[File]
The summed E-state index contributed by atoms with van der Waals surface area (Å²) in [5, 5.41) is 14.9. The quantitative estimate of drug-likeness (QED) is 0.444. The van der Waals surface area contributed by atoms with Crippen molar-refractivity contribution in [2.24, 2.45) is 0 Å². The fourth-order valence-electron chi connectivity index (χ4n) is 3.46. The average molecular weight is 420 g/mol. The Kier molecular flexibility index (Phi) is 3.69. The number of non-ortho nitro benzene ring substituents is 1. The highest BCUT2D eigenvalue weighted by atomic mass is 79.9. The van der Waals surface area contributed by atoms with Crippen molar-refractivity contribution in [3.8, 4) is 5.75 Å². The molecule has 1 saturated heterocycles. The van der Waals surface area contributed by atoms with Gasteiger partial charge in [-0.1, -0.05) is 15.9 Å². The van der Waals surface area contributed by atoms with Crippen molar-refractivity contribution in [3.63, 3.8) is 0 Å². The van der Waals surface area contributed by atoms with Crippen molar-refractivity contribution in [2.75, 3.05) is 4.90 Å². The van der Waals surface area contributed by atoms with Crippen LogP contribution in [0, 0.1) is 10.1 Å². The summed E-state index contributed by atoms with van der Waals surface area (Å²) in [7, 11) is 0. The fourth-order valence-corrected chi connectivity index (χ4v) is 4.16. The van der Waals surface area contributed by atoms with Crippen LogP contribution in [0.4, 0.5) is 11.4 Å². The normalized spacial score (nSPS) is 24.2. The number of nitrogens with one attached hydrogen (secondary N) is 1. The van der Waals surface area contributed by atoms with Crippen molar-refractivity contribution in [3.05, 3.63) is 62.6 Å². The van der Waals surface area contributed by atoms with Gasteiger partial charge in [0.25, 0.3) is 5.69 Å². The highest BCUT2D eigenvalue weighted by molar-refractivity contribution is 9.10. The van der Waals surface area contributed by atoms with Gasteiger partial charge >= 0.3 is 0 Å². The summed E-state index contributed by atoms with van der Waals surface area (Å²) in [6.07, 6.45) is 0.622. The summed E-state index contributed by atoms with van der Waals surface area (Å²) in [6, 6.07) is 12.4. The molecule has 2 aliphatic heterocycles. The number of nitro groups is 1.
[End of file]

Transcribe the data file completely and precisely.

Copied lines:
The summed E-state index contributed by atoms with van der Waals surface area (Å²) in [5, 5.41) is 14.9. The quantitative estimate of drug-likeness (QED) is 0.444. The van der Waals surface area contributed by atoms with Crippen molar-refractivity contribution in [2.24, 2.45) is 0 Å². The fourth-order valence-electron chi connectivity index (χ4n) is 3.46. The average molecular weight is 420 g/mol. The Kier molecular flexibility index (Phi) is 3.69. The number of non-ortho nitro benzene ring substituents is 1. The highest BCUT2D eigenvalue weighted by atomic mass is 79.9. The van der Waals surface area contributed by atoms with Crippen molar-refractivity contribution in [3.8, 4) is 5.75 Å². The molecule has 1 saturated heterocycles. The van der Waals surface area contributed by atoms with Gasteiger partial charge in [-0.1, -0.05) is 15.9 Å². The van der Waals surface area contributed by atoms with Crippen molar-refractivity contribution in [3.63, 3.8) is 0 Å². The van der Waals surface area contributed by atoms with Crippen molar-refractivity contribution in [2.75, 3.05) is 4.90 Å². The van der Waals surface area contributed by atoms with Crippen LogP contribution in [0, 0.1) is 10.1 Å². The summed E-state index contributed by atoms with van der Waals surface area (Å²) in [7, 11) is 0. The fourth-order valence-corrected chi connectivity index (χ4v) is 4.16. The van der Waals surface area contributed by atoms with Crippen LogP contribution in [0.4, 0.5) is 11.4 Å². The normalized spacial score (nSPS) is 24.2. The number of nitrogens with one attached hydrogen (secondary N) is 1. The van der Waals surface area contributed by atoms with Crippen molar-refractivity contribution in [3.05, 3.63) is 62.6 Å². The van der Waals surface area contributed by atoms with Gasteiger partial charge in [0.25, 0.3) is 5.69 Å². The highest BCUT2D eigenvalue weighted by molar-refractivity contribution is 9.10. The van der Waals surface area contributed by atoms with Gasteiger partial charge >= 0.3 is 0 Å². The summed E-state index contributed by atoms with van der Waals surface area (Å²) in [6.07, 6.45) is 0.622. The summed E-state index contributed by atoms with van der Waals surface area (Å²) in [6, 6.07) is 12.4. The molecule has 2 aliphatic heterocycles. The number of nitro groups is 1.